Breeze Airways (MX, Salt Lake City) has converted a further ten options for A220-300s, increasing the total orderbook for the type directly from Airbus Canada to 90 units. By the end of 2024, the airline plans to operate all of its scheduled routes with the A220s.

"Breeze's business model is to bring air service to underserved markets across the US so the vast majority of our routes have no nonstop competition. And the economics of the A220 are integral to that success, which enables thin routes to be profitable," Founder and Chief Executive David Neeleman said during a press conference. "It's a great time to exercise these options. Airbus is so sold out going forward, you have to exercise options to get in line."

All 90 firm-ordered aircraft are scheduled to deliver by the end of 2028. The ch-aviation fleets module shows that Breeze Airways has so far taken twenty-one A220-300s. Neeleman said that by the end of 2024, the carrier expects to have 32 aircraft of the type.

"We have 30 more options to go and are fully anticipating exercising those as well," he added and stressed that the airline had no problems financing the aircraft seen as a "very valuable asset".

Asked about the performance of Pratt & Whitney PW1500G engines on the A220s, Neeleman conceded that as "a new generation engine, obviously it has its technical challenges".

"We're working really closely with Pratt & Whitney, we've come up with some creative solutions to be able to add additional reserve engines to our spare fleet. Certainly, that will be something we have to be focused on intently for the next few years as they continue to push through modifications on these engines to make them stay on wing longer," he said.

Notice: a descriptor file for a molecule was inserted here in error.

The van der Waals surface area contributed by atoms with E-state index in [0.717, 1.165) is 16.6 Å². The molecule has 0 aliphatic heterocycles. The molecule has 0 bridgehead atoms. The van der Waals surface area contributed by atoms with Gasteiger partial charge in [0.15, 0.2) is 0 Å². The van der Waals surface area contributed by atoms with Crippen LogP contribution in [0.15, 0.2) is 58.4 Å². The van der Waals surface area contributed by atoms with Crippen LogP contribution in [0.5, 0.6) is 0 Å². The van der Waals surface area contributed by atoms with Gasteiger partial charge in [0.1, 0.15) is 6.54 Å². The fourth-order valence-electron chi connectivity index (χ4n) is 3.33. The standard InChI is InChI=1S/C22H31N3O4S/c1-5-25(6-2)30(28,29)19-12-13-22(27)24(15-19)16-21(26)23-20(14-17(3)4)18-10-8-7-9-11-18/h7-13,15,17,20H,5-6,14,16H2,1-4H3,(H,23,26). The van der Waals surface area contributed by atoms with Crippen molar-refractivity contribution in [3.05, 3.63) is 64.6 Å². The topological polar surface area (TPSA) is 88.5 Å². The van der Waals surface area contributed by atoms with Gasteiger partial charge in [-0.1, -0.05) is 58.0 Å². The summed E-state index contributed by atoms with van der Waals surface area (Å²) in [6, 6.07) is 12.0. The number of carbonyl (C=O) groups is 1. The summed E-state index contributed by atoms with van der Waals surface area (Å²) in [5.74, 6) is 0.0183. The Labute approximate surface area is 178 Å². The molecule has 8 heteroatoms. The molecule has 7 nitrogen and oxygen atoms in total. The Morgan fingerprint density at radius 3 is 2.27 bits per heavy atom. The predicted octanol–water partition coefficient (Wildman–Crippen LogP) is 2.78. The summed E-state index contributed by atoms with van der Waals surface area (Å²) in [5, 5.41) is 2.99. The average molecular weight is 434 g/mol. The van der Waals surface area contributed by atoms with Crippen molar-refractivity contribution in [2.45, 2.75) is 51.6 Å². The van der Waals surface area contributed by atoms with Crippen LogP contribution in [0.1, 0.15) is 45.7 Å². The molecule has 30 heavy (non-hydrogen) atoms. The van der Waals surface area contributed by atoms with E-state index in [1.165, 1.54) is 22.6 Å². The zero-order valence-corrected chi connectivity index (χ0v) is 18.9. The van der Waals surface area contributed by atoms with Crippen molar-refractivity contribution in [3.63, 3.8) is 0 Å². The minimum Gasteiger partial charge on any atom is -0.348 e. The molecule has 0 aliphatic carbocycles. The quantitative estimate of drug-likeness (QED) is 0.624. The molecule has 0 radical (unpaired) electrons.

As Breeze Airways' fleet of A220 grows, the type will fully replace all E190s and E195s on scheduled routes. The ch-aviation capacities module shows that currently around 17% of the airline's total weekly scheduled capacity is flown on the Embraer aircraft.

"E-Jets that we have will be used for charters. We do a significant amount of charter work. It was a decision that we made looking at the difference in the NPS scores [for the two aircraft types], looking at the difference in having a first-class cabin [on the A220s], it made all the sense in the world to go 100% of our scheduled service with the A220s," Neeleman explained.

However, despite these transition plans, Breeze will not be retiring the E-Jets anytime soon. It currently operates ten E190s and six E195s and will retain them at least until 2026. Neeleman stressed they were "great charter airplanes" for the carrier's extensive sports charter programme. Eventually, charter flying could also transition to the A220s, but for now there are no such plans.

Breeze Airways launched with second-hand E-Jets before adding its first A220.

The airline, which is focused on serving secondary and tertiary cities across the United States with limited connectivity by mainline carriers, is slowly working its way towards the launch of international routes. Short of disclosing any specific timeline, Neeleman said that the certification process with the FAA was ongoing.

"There's a first step where you can do international charters, and I think that will be our first step. And then we'll move into the international schedule service. That will really expand our business because there are some great destinations out there that our guests would love to go to," Neeleman said.